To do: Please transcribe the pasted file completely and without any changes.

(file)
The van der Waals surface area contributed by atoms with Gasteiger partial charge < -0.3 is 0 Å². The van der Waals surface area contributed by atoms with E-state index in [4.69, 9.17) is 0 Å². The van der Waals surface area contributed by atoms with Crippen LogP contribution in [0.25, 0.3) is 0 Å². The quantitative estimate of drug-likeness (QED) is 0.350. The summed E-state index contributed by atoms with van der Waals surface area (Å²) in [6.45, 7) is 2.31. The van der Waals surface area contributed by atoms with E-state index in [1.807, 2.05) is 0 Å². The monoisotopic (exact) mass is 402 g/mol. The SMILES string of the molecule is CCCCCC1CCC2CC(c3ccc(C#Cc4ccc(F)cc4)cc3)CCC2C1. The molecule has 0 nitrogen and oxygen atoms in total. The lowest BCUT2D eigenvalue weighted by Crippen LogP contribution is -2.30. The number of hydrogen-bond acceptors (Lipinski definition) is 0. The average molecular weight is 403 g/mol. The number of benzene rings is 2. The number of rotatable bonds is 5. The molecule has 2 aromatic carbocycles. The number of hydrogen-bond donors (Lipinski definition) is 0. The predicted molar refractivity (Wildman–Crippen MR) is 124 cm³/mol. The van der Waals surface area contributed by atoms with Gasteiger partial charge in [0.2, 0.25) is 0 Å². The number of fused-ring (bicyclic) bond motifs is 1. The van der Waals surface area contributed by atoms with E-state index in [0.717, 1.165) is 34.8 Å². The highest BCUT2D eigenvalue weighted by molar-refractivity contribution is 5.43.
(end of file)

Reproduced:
The van der Waals surface area contributed by atoms with Gasteiger partial charge < -0.3 is 0 Å². The van der Waals surface area contributed by atoms with E-state index in [4.69, 9.17) is 0 Å². The van der Waals surface area contributed by atoms with Crippen LogP contribution in [0.25, 0.3) is 0 Å². The quantitative estimate of drug-likeness (QED) is 0.350. The summed E-state index contributed by atoms with van der Waals surface area (Å²) in [6.45, 7) is 2.31. The van der Waals surface area contributed by atoms with E-state index in [1.807, 2.05) is 0 Å². The monoisotopic (exact) mass is 402 g/mol. The SMILES string of the molecule is CCCCCC1CCC2CC(c3ccc(C#Cc4ccc(F)cc4)cc3)CCC2C1. The molecule has 0 nitrogen and oxygen atoms in total. The lowest BCUT2D eigenvalue weighted by Crippen LogP contribution is -2.30. The number of hydrogen-bond acceptors (Lipinski definition) is 0. The average molecular weight is 403 g/mol. The number of benzene rings is 2. The number of rotatable bonds is 5. The molecule has 2 aromatic carbocycles. The number of hydrogen-bond donors (Lipinski definition) is 0. The predicted molar refractivity (Wildman–Crippen MR) is 124 cm³/mol. The van der Waals surface area contributed by atoms with Gasteiger partial charge in [0.2, 0.25) is 0 Å². The number of fused-ring (bicyclic) bond motifs is 1. The van der Waals surface area contributed by atoms with E-state index in [0.717, 1.165) is 34.8 Å². The highest BCUT2D eigenvalue weighted by molar-refractivity contribution is 5.43.